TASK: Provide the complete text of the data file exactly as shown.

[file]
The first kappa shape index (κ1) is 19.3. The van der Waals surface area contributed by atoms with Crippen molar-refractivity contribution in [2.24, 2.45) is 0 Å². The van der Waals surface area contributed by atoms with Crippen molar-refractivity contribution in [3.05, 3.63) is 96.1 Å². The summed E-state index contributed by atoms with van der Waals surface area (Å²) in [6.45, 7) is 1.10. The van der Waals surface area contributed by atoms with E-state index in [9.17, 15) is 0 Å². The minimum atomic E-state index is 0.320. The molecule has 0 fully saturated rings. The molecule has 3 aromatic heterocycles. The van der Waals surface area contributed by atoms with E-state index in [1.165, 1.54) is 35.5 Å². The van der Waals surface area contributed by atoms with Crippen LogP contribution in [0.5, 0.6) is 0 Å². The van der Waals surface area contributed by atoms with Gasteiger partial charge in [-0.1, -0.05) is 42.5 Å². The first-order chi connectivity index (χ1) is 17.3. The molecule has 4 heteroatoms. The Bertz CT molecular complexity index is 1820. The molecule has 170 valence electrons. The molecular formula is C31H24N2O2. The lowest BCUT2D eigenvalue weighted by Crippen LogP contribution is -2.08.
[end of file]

The first kappa shape index (κ1) is 19.3. The van der Waals surface area contributed by atoms with Crippen molar-refractivity contribution in [2.24, 2.45) is 0 Å². The van der Waals surface area contributed by atoms with Crippen molar-refractivity contribution in [3.05, 3.63) is 96.1 Å². The summed E-state index contributed by atoms with van der Waals surface area (Å²) in [6.45, 7) is 1.10. The van der Waals surface area contributed by atoms with E-state index in [9.17, 15) is 0 Å². The minimum atomic E-state index is 0.320. The molecule has 0 fully saturated rings. The molecule has 3 aromatic heterocycles. The van der Waals surface area contributed by atoms with E-state index in [1.165, 1.54) is 35.5 Å². The van der Waals surface area contributed by atoms with Crippen LogP contribution in [0.5, 0.6) is 0 Å². The van der Waals surface area contributed by atoms with Gasteiger partial charge in [-0.1, -0.05) is 42.5 Å². The first-order chi connectivity index (χ1) is 17.3. The molecule has 4 heteroatoms. The Bertz CT molecular complexity index is 1820. The molecule has 170 valence electrons. The molecular formula is C31H24N2O2. The lowest BCUT2D eigenvalue weighted by Crippen LogP contribution is -2.08.